Project description:How different KRAS variants impact tumor initiation and progression in vivo has not been thoroughly examined. We hypothesize that the ability of either KRAS<sup>G12D</sup> or KRAS<sup>G12V</sup> mutations to initiate tumor formation is context dependent. Amhr2-Cre mice express Cre recombinase in tissues that develop into the fallopian tubes, uterus, and ovaries. We used these mice to conditionally express either the KRAS<sup>G12V/+</sup> or KRAS<sup>G12D/+</sup> mutation. Mice with the genotype Amhr2-Cre Pten<sup>(fl/fl)</sup> Kras<sup>G12D/+</sup>(G12D mice) had abnormal follicle structures and developed low-grade serous ovarian carcinomas with 100% penetrance within 18 weeks. In contrast, mice with the genotype Amhr2-Cre Pten<sup>(fl/fl)</sup> Kras<sup>G12V/+</sup> (G12V mice) had normal follicle structures, and about 90% of them developed uterine tumors with diverse histological features resembling those of leiomyoma and leiomyosarcoma. Granulosa cell tumors also developed in G12V mice. Differences in cell-signaling pathways in the uterine tissues of G12D and G12V mice were identified using RNA sequencing and reverse-phase protein array analyses. We found that CTNNB1, IL1A, IL1B, TNF, TGFB1, APP, and IL6 had the higher activity in G12V mice than in G12D mice. These mouse models will be useful for studying the differences in signaling pathways driven by Kras<sup>G12V/+</sup> or Kras<sup>G12D/+</sup> mutations to aid development of targeted therapies for specific KRAS mutant variants. Our leiomyoma model driven by the Kras<sup>G12V/+</sup> mutation will also be useful in deciphering the malignant progression from leiomyoma to leiomyosarcoma.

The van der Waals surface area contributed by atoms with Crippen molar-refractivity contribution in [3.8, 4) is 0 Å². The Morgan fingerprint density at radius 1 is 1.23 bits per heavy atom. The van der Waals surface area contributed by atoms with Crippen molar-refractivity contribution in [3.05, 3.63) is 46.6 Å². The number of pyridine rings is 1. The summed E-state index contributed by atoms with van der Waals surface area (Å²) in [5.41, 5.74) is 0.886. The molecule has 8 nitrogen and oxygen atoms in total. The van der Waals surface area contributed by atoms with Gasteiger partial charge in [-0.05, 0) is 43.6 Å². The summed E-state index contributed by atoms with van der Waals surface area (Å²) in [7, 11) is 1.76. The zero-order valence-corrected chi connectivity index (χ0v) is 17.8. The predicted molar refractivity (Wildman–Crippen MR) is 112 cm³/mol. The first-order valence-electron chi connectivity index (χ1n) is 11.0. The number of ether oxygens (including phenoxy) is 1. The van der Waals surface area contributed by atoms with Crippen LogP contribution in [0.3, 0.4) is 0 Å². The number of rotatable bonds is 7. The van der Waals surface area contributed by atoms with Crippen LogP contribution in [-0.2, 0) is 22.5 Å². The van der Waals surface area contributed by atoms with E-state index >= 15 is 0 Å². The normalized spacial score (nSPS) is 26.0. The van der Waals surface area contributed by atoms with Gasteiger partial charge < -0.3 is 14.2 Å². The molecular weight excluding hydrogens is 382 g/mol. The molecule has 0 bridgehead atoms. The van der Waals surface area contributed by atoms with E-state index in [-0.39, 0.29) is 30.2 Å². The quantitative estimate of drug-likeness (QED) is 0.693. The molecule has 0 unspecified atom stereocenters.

Project description:Lung cancer is the leading cause of cancer related deaths worldwide. The present study investigated the effects of naproxen (NSAID) on lung adenocarcinoma in spontaneous lung cancer mouse model. Six-week-old transgenic Kras<sup>G12V</sup> mice (n = 20; male + female) were fed modified AIN-76A diets containing naproxen (0/400 ppm) for 30 wk and euthanized at 36 wk of age. Lungs were evaluated for tumor incidence, multiplicity, and histopathological stage (adenoma and adenocarcinoma). Lung tumors were noticeable as early as 12 wk of age exclusively in the Kras<sup>G12V</sup> mice. By 36 wk age, 100% of Kras<sup>G12V</sup> mice on control diet developed lung tumors, mostly adenocarcinomas. Kras<sup>G12V</sup> mice fed control diet developed 19.8 ± 0.96 (Mean ± SEM) lung tumors (2.5 ± 0.3 adenoma, 17.3 ± 0.7 adenocarcinoma). Administration of naproxen (400 ppm) inhibited lung tumor multiplicity by ∼52% (9.4 ± 0.85; P < 0001) and adenocarcinoma by ∼64% (6.1 ± 0.6; P < 0001), compared with control-diet-fed mice. However, no significant difference was observed in the number of adenomas in either diet, suggesting that naproxen was more effective in inhibiting tumor progression to adenocarcinoma. Biomarker analysis showed significantly reduced inflammation (COX-2, IL-10), reduced tumor cell proliferation (PCNA, cyclin D1), and increased apoptosis (p21, caspase-3) in the lung tumors exposed to naproxen. Decreased serum levels of PGE<sub>2</sub> and CXCR4 were observed in naproxen diet fed Kras<sup>G12V</sup> mice. Gene expression analysis of tumors revealed a significant increase in cytokine modulated genes (H2-Aa, H2-Ab1, Clu), which known to further modulate the cytokine signaling pathways. Overall, the results suggest a chemopreventive role of naproxen in inhibiting spontaneous lung adenocarcinoma formation in Kras<sup>G12V</sup> mice.